So to summarise, not all businesses will want to consider each new bit of technological innovation that presents itself on the market but there are many important ways that certain instances of the new digital explosion can really make an enterprise function better, and essentially, impress their clients.

Impact of Technology on Marketing

Technology is advancing in a pretty big way. In the last century alone we have experienced technological innovations and inventions that could have only been dreamt about by those of old. What seemed impossible back in the 60s has now become a reality and an integrated part of human life today. Technology isn’t just given to the privileged few, today everyone is now able to use them freely for whatever they see fits their lifestyles and personality.

Here are the key points on how it affects the over all product that you would be marketing:

Product introduction is now made simpler and easier. The internet has affected how products and services are presented to the general public. It is reviewed and developed based on how they want people to perceive the product and how it is to be used. Feedback is immediately given by the users and it is through this that product innovation is created and has caused an environment of continuous evolution. It makes the interaction between end-users and manufacturers more direct and in sync, taking out the middle man in sales more often than not thus affecting more of how the product is going to be priced.

Price, the internet allows information on products to be gathered by clientele/customers so easily. This allows the consumers to make a comparison of products and quickly decide on which they feel would be best worth their time and money. With the growing number of smartphone users being able to check out products as they are on the go makes a good medium for the users to quickly go through the process of choosing what products to buy even before they reach the counter.

Promotion and its varying disciplines such as advertising, direct marketing, public relations are all easily disseminated to the general public via many technological methods and tools such as websites, smartphone applications, email and text messaging. These tools are so versatile that in capable hands, gives the marketing professional to personalize the product in anyway that they see would fit the end-users.

These are just but a few of the things and ways that technology has affected and improved on the marketing strategies of products and services. Regardless of what you are going to sell the present evolution of technology has empowered people to reach out and touch people in ways that people of the past have only dreamt of. Individuals are now more connected in many different ways at so many different levels. It would be foolish for any marketing leader to ignore the cost effective and efficient ways that technology can provide to those that use it to their advantage, cause if they don’t their competition most definitely will.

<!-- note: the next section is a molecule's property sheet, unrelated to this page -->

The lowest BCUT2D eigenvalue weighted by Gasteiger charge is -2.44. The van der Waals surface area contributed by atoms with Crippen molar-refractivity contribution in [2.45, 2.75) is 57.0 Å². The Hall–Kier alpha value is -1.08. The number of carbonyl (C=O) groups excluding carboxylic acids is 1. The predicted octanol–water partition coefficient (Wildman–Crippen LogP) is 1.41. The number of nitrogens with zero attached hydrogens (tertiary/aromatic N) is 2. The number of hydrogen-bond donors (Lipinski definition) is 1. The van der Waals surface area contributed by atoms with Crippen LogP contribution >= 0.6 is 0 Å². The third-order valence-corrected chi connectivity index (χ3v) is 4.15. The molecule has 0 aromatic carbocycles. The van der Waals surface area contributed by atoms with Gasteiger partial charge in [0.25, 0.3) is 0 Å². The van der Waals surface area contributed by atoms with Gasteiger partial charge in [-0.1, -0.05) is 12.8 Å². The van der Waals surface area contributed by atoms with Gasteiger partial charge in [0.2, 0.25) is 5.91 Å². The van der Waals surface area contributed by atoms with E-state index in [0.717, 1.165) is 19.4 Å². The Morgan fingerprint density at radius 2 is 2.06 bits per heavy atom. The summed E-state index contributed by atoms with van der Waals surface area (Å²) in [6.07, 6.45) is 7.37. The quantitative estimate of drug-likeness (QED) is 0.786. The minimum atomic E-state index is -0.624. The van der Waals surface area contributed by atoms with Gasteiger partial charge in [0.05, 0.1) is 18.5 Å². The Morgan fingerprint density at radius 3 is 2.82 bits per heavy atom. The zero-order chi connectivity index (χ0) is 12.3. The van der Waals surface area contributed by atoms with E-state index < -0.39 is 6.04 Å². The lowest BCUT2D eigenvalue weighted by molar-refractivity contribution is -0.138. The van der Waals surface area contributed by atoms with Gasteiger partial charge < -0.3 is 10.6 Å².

Is The Impact Of New Motor Vehicle Technology

Is The Impact Of New Vehicle Technology On Our Lives Positive or Scary?

We are living in unprecedented times where the seemingly endless explosion of technology is making it increasingly difficult to keep pace with it in our everyday lives.

Children born in the last few years will in all likelihood find their future careers have not even been thought of yet such is the pace of technology innovation.

Look at how motor vehicles have transformed over the last decade with the implementation of new ‘gadgets’ to make our journeys so much easier and safer. Manufacturers are scrambling to deliver vehicles to the market with pioneering technology that will set them apart from their opposition. However are these new inclusions actually beneficial to the driver or do they take the human element out of the decision making process? The answer is open for debate as everyone will have an opinion or argument to counter the opposing view with an equal amount of validity.

The purpose of this article is not to formulate a defined opinion one way or the other but is intended to provoke you, the reader to ponder if these new technological innovations are helping you as a driver or whether you are happy to let computers make more and more of your decisions. Does this new era of computerization have “Big Brother” overtones similar to the novel ‘1984’ written by George Orwell in 1949?

Safety Progression

It would be difficult to argue against the value of safety improvements that have been made through technology. Safety was not a priority with motor vehicle manufacturers in the first half of the 1900’s. As the century progressed so did the power and speed of vehicles which coincided with a spiraling number of fatalities. The first manufacturer to introduce a basic safety feature was Buick who in 1937 added the first turning signal indicators. Seat belts were first trialed in the late 1940’s but did not become common in the front seats until the 1960’s. However mandatory seat belt laws were not legislated in the US until 1984. Front air bags followed and were legislated as mandatory in 1989. These 2 safety features alone are estimated to have saved in excess of 300,000 lives in the United States since their introduction.